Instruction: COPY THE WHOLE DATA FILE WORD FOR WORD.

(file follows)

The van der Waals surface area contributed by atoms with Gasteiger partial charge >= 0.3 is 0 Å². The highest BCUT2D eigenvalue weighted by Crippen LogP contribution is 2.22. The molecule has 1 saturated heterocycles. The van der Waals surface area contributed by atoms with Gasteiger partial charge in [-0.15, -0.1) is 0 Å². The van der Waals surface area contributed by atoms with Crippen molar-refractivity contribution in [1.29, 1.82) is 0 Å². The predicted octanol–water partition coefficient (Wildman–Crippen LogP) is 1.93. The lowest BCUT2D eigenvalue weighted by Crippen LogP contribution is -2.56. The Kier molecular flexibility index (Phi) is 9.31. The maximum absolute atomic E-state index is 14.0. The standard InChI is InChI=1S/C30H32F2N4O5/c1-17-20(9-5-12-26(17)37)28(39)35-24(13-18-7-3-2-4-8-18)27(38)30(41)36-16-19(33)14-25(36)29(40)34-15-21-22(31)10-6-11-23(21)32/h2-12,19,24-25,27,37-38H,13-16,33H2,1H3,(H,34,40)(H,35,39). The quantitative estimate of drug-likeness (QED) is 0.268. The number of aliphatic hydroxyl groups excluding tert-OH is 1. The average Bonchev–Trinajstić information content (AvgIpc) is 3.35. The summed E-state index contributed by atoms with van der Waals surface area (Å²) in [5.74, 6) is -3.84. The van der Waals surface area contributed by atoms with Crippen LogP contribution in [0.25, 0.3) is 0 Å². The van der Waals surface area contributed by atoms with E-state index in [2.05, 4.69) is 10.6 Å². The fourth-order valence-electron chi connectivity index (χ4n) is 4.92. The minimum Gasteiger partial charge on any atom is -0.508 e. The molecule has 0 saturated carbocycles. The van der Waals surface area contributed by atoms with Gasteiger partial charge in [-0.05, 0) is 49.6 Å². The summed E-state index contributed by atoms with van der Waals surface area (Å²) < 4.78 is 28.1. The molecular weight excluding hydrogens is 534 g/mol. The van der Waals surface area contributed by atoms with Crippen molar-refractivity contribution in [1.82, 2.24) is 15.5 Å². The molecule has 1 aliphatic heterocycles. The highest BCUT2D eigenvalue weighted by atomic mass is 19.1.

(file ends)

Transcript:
The van der Waals surface area contributed by atoms with Gasteiger partial charge >= 0.3 is 0 Å². The highest BCUT2D eigenvalue weighted by Crippen LogP contribution is 2.22. The molecule has 1 saturated heterocycles. The van der Waals surface area contributed by atoms with Gasteiger partial charge in [-0.15, -0.1) is 0 Å². The van der Waals surface area contributed by atoms with Crippen molar-refractivity contribution in [1.29, 1.82) is 0 Å². The predicted octanol–water partition coefficient (Wildman–Crippen LogP) is 1.93. The lowest BCUT2D eigenvalue weighted by Crippen LogP contribution is -2.56. The Kier molecular flexibility index (Phi) is 9.31. The maximum absolute atomic E-state index is 14.0. The standard InChI is InChI=1S/C30H32F2N4O5/c1-17-20(9-5-12-26(17)37)28(39)35-24(13-18-7-3-2-4-8-18)27(38)30(41)36-16-19(33)14-25(36)29(40)34-15-21-22(31)10-6-11-23(21)32/h2-12,19,24-25,27,37-38H,13-16,33H2,1H3,(H,34,40)(H,35,39). The quantitative estimate of drug-likeness (QED) is 0.268. The number of aliphatic hydroxyl groups excluding tert-OH is 1. The average Bonchev–Trinajstić information content (AvgIpc) is 3.35. The summed E-state index contributed by atoms with van der Waals surface area (Å²) in [5.74, 6) is -3.84. The van der Waals surface area contributed by atoms with Crippen LogP contribution in [0.25, 0.3) is 0 Å². The van der Waals surface area contributed by atoms with E-state index in [2.05, 4.69) is 10.6 Å². The fourth-order valence-electron chi connectivity index (χ4n) is 4.92. The minimum Gasteiger partial charge on any atom is -0.508 e. The molecule has 0 saturated carbocycles. The van der Waals surface area contributed by atoms with Gasteiger partial charge in [-0.05, 0) is 49.6 Å². The summed E-state index contributed by atoms with van der Waals surface area (Å²) < 4.78 is 28.1. The molecular weight excluding hydrogens is 534 g/mol. The van der Waals surface area contributed by atoms with Crippen molar-refractivity contribution in [1.82, 2.24) is 15.5 Å². The molecule has 1 aliphatic heterocycles. The highest BCUT2D eigenvalue weighted by atomic mass is 19.1.